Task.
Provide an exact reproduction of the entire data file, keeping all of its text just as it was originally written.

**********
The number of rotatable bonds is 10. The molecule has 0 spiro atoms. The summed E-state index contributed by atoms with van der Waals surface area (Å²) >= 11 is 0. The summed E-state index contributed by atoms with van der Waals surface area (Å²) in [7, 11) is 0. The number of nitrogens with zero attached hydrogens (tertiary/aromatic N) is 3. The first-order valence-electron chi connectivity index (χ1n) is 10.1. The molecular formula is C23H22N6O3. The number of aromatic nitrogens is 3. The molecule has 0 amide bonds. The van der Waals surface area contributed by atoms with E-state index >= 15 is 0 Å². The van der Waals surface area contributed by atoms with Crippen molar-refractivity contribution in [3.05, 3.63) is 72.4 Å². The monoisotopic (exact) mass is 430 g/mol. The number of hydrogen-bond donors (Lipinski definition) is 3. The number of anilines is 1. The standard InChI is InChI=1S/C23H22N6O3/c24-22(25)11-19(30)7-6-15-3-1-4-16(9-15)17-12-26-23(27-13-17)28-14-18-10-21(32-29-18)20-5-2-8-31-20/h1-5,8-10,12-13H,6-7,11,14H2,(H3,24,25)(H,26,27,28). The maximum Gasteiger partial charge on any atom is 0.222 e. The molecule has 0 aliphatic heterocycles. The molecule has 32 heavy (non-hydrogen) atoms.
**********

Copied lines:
The number of rotatable bonds is 10. The molecule has 0 spiro atoms. The summed E-state index contributed by atoms with van der Waals surface area (Å²) >= 11 is 0. The summed E-state index contributed by atoms with van der Waals surface area (Å²) in [7, 11) is 0. The number of nitrogens with zero attached hydrogens (tertiary/aromatic N) is 3. The first-order valence-electron chi connectivity index (χ1n) is 10.1. The molecular formula is C23H22N6O3. The number of aromatic nitrogens is 3. The molecule has 0 amide bonds. The van der Waals surface area contributed by atoms with E-state index >= 15 is 0 Å². The van der Waals surface area contributed by atoms with Crippen molar-refractivity contribution in [3.05, 3.63) is 72.4 Å². The monoisotopic (exact) mass is 430 g/mol. The number of hydrogen-bond donors (Lipinski definition) is 3. The number of anilines is 1. The standard InChI is InChI=1S/C23H22N6O3/c24-22(25)11-19(30)7-6-15-3-1-4-16(9-15)17-12-26-23(27-13-17)28-14-18-10-21(32-29-18)20-5-2-8-31-20/h1-5,8-10,12-13H,6-7,11,14H2,(H3,24,25)(H,26,27,28). The maximum Gasteiger partial charge on any atom is 0.222 e. The molecule has 0 aliphatic heterocycles. The molecule has 32 heavy (non-hydrogen) atoms.